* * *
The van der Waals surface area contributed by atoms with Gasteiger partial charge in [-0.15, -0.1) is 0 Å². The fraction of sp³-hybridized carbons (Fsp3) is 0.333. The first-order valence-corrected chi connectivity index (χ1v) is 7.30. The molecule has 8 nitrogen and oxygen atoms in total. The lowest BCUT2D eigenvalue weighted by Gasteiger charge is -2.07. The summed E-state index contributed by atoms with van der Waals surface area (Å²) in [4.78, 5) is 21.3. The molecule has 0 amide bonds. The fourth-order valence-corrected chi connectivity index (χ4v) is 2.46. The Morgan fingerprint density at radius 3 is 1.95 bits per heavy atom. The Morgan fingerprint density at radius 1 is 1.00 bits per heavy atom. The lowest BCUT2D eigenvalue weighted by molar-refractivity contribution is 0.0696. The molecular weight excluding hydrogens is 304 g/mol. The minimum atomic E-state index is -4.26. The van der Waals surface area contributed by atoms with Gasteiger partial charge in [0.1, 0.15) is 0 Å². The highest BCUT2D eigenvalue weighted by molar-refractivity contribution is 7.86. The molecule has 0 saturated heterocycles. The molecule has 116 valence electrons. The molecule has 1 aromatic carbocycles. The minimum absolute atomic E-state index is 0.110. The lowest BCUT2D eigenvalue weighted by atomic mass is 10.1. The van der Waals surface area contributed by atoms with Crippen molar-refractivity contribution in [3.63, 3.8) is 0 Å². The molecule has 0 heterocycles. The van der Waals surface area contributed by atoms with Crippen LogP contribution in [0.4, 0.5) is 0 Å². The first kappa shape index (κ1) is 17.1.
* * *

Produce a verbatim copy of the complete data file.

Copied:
The van der Waals surface area contributed by atoms with Gasteiger partial charge in [-0.15, -0.1) is 0 Å². The fraction of sp³-hybridized carbons (Fsp3) is 0.333. The first-order valence-corrected chi connectivity index (χ1v) is 7.30. The molecule has 8 nitrogen and oxygen atoms in total. The lowest BCUT2D eigenvalue weighted by Gasteiger charge is -2.07. The summed E-state index contributed by atoms with van der Waals surface area (Å²) in [4.78, 5) is 21.3. The molecule has 0 amide bonds. The fourth-order valence-corrected chi connectivity index (χ4v) is 2.46. The Morgan fingerprint density at radius 3 is 1.95 bits per heavy atom. The Morgan fingerprint density at radius 1 is 1.00 bits per heavy atom. The lowest BCUT2D eigenvalue weighted by molar-refractivity contribution is 0.0696. The molecular weight excluding hydrogens is 304 g/mol. The minimum atomic E-state index is -4.26. The van der Waals surface area contributed by atoms with Gasteiger partial charge in [0.1, 0.15) is 0 Å². The highest BCUT2D eigenvalue weighted by molar-refractivity contribution is 7.86. The molecule has 0 saturated heterocycles. The molecule has 116 valence electrons. The molecule has 1 aromatic carbocycles. The minimum absolute atomic E-state index is 0.110. The lowest BCUT2D eigenvalue weighted by atomic mass is 10.1. The van der Waals surface area contributed by atoms with Crippen molar-refractivity contribution in [3.63, 3.8) is 0 Å². The molecule has 0 heterocycles. The van der Waals surface area contributed by atoms with Crippen LogP contribution in [0.4, 0.5) is 0 Å². The first kappa shape index (κ1) is 17.1.